Wednesday, March 6, 2024

The Entrance to Cedar Park: Past and Future

Cedar Park, the newer part of Hudson's cemetery, was developed in 1896. According to research done by the late Mary S. Hallenbeck, when she was serving on the Historic Preservation Commission in 2006, the entrance to Cedar Park was landscaped by local notable Dr. John Conover Smock. 

Smock was a noted geologist, who retired to the mansion in Hudson now known as Cavell House in 1897. According to Hallenbeck, Smock engaged the help of Frederick Law Olmstead in his landscaping plan for Cedar Park, which is significant not so much for its funerary art as it is for its overall design.

The early picture of the entrance to Cedar Park, shown above, doesn't give much sense of the original landscaping of the entrance, but it's pretty certain the original was nothing like what is there today: a boulder, which has been there for more than thirty years, and three planters crafted from salvaged sewer pipe, introduced in 2019, arranged on a bed of gravel.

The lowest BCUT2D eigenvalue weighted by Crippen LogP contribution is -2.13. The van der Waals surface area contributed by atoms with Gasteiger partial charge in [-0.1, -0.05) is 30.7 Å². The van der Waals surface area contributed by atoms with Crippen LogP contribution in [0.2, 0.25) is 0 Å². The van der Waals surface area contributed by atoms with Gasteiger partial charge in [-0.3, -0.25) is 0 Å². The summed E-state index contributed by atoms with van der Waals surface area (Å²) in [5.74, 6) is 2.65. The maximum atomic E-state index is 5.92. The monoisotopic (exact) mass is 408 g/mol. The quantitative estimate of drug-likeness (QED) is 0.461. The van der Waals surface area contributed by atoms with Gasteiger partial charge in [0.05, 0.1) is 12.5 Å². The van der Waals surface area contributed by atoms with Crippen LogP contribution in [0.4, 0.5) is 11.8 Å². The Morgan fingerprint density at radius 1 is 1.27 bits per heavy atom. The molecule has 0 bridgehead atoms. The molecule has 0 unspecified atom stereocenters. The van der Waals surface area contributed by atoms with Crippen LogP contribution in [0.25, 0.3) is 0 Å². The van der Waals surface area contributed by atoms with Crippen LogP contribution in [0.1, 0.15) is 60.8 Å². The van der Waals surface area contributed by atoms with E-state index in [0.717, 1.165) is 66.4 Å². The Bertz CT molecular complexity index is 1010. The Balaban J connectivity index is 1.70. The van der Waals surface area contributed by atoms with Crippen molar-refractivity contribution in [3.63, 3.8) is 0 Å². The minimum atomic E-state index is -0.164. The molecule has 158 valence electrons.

Last year, the Conservation Advisory Council (CAC) encumbered about $3,800 in unspent funds to improve the landscaping at the entrance to Cedar Park. At last night's CAC meeting, Arone Dyer, the newest member of the CAC, shared a rough drawing of how she thought the landscaping at the entrance might be transformed. Among the features being suggested is a crabapple tree to replace the boulder at the center of the triangular bed. 

The CAC's plans for the entrance are subject to approval by Rob Perry, superintendent of Public Works.

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